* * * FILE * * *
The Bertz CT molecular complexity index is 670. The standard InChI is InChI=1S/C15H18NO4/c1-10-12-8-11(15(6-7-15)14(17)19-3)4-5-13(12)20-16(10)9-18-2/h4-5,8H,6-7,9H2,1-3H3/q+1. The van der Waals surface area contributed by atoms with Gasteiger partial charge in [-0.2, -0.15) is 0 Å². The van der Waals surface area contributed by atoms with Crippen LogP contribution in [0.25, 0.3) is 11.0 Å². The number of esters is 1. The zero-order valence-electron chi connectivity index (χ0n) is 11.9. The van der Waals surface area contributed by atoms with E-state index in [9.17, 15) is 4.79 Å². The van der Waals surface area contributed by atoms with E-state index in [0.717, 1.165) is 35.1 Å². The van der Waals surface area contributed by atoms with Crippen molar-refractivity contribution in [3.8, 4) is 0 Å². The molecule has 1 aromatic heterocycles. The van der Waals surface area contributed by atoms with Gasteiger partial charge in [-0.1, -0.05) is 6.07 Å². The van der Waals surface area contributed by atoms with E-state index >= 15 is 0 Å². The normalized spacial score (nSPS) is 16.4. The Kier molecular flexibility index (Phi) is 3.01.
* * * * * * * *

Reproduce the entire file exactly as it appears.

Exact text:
The Bertz CT molecular complexity index is 670. The standard InChI is InChI=1S/C15H18NO4/c1-10-12-8-11(15(6-7-15)14(17)19-3)4-5-13(12)20-16(10)9-18-2/h4-5,8H,6-7,9H2,1-3H3/q+1. The van der Waals surface area contributed by atoms with Gasteiger partial charge in [-0.2, -0.15) is 0 Å². The van der Waals surface area contributed by atoms with Crippen LogP contribution in [0.25, 0.3) is 11.0 Å². The number of esters is 1. The zero-order valence-electron chi connectivity index (χ0n) is 11.9. The van der Waals surface area contributed by atoms with E-state index in [9.17, 15) is 4.79 Å². The van der Waals surface area contributed by atoms with E-state index in [0.717, 1.165) is 35.1 Å². The van der Waals surface area contributed by atoms with Crippen molar-refractivity contribution in [3.8, 4) is 0 Å². The molecule has 1 aromatic heterocycles. The van der Waals surface area contributed by atoms with Gasteiger partial charge in [-0.1, -0.05) is 6.07 Å². The van der Waals surface area contributed by atoms with E-state index >= 15 is 0 Å². The normalized spacial score (nSPS) is 16.4. The Kier molecular flexibility index (Phi) is 3.01.